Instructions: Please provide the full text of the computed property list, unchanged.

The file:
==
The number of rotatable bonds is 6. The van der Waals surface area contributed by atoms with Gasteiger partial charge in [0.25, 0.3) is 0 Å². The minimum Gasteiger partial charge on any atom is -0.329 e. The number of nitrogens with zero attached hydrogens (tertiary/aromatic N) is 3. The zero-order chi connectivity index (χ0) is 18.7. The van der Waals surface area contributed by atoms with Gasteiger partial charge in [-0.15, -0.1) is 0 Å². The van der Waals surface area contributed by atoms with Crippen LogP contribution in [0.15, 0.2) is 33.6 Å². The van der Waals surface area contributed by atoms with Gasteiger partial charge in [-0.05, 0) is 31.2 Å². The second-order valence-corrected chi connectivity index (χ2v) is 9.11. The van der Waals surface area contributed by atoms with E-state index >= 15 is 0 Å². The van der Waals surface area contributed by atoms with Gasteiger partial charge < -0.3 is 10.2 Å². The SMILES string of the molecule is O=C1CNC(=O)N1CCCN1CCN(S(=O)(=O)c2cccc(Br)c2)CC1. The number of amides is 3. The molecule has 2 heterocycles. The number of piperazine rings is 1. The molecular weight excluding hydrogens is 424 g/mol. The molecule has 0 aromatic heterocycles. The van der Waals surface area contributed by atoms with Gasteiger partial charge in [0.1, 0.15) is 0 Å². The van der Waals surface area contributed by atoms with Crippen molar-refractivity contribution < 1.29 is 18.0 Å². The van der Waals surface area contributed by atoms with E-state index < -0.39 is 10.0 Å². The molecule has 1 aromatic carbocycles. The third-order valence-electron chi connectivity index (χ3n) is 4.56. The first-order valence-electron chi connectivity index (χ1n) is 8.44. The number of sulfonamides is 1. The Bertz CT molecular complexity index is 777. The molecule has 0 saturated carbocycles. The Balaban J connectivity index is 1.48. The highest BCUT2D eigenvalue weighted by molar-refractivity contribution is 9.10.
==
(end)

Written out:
The number of rotatable bonds is 6. The van der Waals surface area contributed by atoms with Gasteiger partial charge in [0.25, 0.3) is 0 Å². The minimum Gasteiger partial charge on any atom is -0.329 e. The number of nitrogens with zero attached hydrogens (tertiary/aromatic N) is 3. The zero-order chi connectivity index (χ0) is 18.7. The van der Waals surface area contributed by atoms with Gasteiger partial charge in [-0.15, -0.1) is 0 Å². The van der Waals surface area contributed by atoms with Crippen LogP contribution in [0.15, 0.2) is 33.6 Å². The van der Waals surface area contributed by atoms with Gasteiger partial charge in [-0.05, 0) is 31.2 Å². The second-order valence-corrected chi connectivity index (χ2v) is 9.11. The van der Waals surface area contributed by atoms with E-state index >= 15 is 0 Å². The van der Waals surface area contributed by atoms with Gasteiger partial charge < -0.3 is 10.2 Å². The SMILES string of the molecule is O=C1CNC(=O)N1CCCN1CCN(S(=O)(=O)c2cccc(Br)c2)CC1. The number of amides is 3. The molecule has 2 heterocycles. The number of piperazine rings is 1. The molecular weight excluding hydrogens is 424 g/mol. The molecule has 0 aromatic heterocycles. The van der Waals surface area contributed by atoms with Gasteiger partial charge in [0.1, 0.15) is 0 Å². The van der Waals surface area contributed by atoms with Crippen molar-refractivity contribution < 1.29 is 18.0 Å². The van der Waals surface area contributed by atoms with E-state index < -0.39 is 10.0 Å². The molecule has 1 aromatic carbocycles. The third-order valence-electron chi connectivity index (χ3n) is 4.56. The first-order valence-electron chi connectivity index (χ1n) is 8.44. The number of sulfonamides is 1. The Bertz CT molecular complexity index is 777. The molecule has 0 saturated carbocycles. The Balaban J connectivity index is 1.48. The highest BCUT2D eigenvalue weighted by molar-refractivity contribution is 9.10.